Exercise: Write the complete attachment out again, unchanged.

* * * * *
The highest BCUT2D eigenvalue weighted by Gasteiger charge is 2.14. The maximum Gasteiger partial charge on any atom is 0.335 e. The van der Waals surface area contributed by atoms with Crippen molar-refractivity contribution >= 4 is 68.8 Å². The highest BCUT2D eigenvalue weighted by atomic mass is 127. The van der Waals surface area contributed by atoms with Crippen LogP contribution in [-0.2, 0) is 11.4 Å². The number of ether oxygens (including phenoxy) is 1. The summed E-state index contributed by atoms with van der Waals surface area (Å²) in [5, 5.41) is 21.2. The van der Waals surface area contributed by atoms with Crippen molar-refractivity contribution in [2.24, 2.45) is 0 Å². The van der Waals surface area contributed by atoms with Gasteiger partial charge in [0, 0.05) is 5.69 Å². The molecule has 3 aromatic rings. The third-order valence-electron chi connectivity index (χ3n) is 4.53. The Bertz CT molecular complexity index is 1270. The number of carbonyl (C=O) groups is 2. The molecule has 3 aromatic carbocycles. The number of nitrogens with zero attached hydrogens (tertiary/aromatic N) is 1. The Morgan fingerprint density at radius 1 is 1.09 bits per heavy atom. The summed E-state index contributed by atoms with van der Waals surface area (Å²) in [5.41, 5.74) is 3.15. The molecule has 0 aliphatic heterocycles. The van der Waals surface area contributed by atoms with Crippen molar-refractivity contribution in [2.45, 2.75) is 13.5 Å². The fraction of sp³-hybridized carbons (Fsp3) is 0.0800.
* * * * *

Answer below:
The highest BCUT2D eigenvalue weighted by Gasteiger charge is 2.14. The maximum Gasteiger partial charge on any atom is 0.335 e. The van der Waals surface area contributed by atoms with Crippen molar-refractivity contribution >= 4 is 68.8 Å². The highest BCUT2D eigenvalue weighted by atomic mass is 127. The van der Waals surface area contributed by atoms with Crippen LogP contribution in [-0.2, 0) is 11.4 Å². The number of ether oxygens (including phenoxy) is 1. The summed E-state index contributed by atoms with van der Waals surface area (Å²) in [5, 5.41) is 21.2. The van der Waals surface area contributed by atoms with Crippen molar-refractivity contribution in [2.24, 2.45) is 0 Å². The van der Waals surface area contributed by atoms with Gasteiger partial charge in [0, 0.05) is 5.69 Å². The molecule has 3 aromatic rings. The third-order valence-electron chi connectivity index (χ3n) is 4.53. The Bertz CT molecular complexity index is 1270. The number of carbonyl (C=O) groups is 2. The molecule has 3 aromatic carbocycles. The number of nitrogens with zero attached hydrogens (tertiary/aromatic N) is 1. The Morgan fingerprint density at radius 1 is 1.09 bits per heavy atom. The summed E-state index contributed by atoms with van der Waals surface area (Å²) in [5.41, 5.74) is 3.15. The molecule has 0 aliphatic heterocycles. The van der Waals surface area contributed by atoms with Crippen molar-refractivity contribution in [2.45, 2.75) is 13.5 Å². The fraction of sp³-hybridized carbons (Fsp3) is 0.0800.